PokerStars Forced to Return Over $50K to Player in Germany

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PokerStars Forced to Return Over K to Player in Germany

PokerStars is the latest online gaming operator to fall on its sword in a German courtroom. The Flutter-led poker platform must return a player’s money, making it one of a growing list of similar cases.

The PokerStars logo on top of a poker tournament trophy. The Flutter-owned company must reimburse a German gambler over $58K following a court’s ruling. (Image: PokerScout)

The dispute began several years ago, at a time before Germany embraced online gambling. From March 2014 to June 2020, the plaintiff lost a little more than €58,500 (US$58,500) playing poker and blackjack on the platform.

However, because PokerStars had no license in the country at the time, it was operating illegally. That’s the determination of the Cologne Higher Regional Court (OLG, for its German acronym), which reversed a lower court’s decision.

One Step Forward, Two Steps Back

This isn’t the first such case to appear before a German court judge, and the previous outcomes set the stage for the latest. Sports betting operator Betano and others have landed in court over the same issue, and they have all had to pay.

The onus is on the plaintiff to prove that he or she didn’t know the online gaming platform was operating illegally. In the PokerStars dispute, from the plaintiff’s point of view, there were no compelling indications that brought the platform’s legal status into question.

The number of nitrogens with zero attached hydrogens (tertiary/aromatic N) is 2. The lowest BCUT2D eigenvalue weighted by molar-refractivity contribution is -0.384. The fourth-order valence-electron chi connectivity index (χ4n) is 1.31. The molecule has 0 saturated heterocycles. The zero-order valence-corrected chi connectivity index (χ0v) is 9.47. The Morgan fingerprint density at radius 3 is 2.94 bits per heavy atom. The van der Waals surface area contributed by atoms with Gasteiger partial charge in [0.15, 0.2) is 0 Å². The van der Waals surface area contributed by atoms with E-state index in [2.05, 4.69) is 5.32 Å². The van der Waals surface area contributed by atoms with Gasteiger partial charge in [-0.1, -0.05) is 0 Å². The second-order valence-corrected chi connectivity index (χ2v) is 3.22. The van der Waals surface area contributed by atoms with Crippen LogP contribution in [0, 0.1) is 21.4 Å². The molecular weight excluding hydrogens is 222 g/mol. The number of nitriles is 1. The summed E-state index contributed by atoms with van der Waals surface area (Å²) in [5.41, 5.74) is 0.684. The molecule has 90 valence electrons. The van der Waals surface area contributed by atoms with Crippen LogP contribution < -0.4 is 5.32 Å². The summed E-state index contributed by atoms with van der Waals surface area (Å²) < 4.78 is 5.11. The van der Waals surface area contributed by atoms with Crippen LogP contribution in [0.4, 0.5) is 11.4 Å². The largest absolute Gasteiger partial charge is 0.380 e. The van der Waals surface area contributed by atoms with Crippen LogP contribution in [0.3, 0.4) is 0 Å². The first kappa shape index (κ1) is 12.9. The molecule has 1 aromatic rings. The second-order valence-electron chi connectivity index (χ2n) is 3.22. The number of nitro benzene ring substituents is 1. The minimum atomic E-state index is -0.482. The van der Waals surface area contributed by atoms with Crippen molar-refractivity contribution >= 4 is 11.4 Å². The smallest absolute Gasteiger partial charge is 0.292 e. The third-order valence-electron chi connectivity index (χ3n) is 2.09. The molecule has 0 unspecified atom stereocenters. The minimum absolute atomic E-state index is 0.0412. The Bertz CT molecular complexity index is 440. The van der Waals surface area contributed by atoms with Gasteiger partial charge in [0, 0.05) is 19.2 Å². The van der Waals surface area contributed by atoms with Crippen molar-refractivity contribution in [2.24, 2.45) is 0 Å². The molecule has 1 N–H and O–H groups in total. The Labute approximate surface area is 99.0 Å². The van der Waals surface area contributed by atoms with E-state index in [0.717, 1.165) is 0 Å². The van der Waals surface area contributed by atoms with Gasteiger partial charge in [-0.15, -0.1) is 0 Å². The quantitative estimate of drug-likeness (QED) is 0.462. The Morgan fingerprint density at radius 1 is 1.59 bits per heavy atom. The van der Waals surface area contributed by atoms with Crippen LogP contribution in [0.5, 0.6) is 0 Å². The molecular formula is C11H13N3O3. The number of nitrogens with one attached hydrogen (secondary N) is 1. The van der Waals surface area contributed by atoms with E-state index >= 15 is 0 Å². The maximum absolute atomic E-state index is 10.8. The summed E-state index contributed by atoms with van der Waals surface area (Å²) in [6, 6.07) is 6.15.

Furthermore, there was no evidence that the activity of online gambling in Germany was illegal on the platform. On the contrary, the German-language website and the German-language customer service gave the impression of legality.

Despite the legal precedent, PokerStars initially won its case in a court in Bonn. However, the OLG Cologne shot down the lower court’s ruling on a couple of arguments.

PokerStars argued that its international legal status trumped German law. This is similar to the failed argument Kindred has tried to use in Norway.

PokerStars also tried to argue that the court’s rulings on the matter violate European laws, and that the statute of limitations had expired. These arguments also failed.

There have now been at least six lawsuits of this nature involving different gaming operators. Each time another plaintiff wins, other consumers may get bolder and submit similar claims.

PokerStars Finds Support Back Home

Flutter might not be feeling the love in Germany, but back home in Ireland, it continues to make a splash. The company announced that PokerStars and Paddy Power Poker will be the main sponsors for the Irish Poker Open (IPO) next year.

The IPO is the longest-running poker event in Europe, according to Flutter’s announcement. The Royal Dublin Society’s Ballsbridge campus will host the festivities from April 3-10, taking over for the CityWest Hotel.

Paddy Power used to be the sponsor of the event, but partypoker took over. Now, the event is returning to its roots.

PokerStars and Paddy Power Poker will hold satellites for entry into the games. PokerStars is also setting up an online Irish Open series ahead of the festival. The main event, which will be livestreamed on both platforms along with the other tournaments, will have a guarantee of €1 million (US$1 million).

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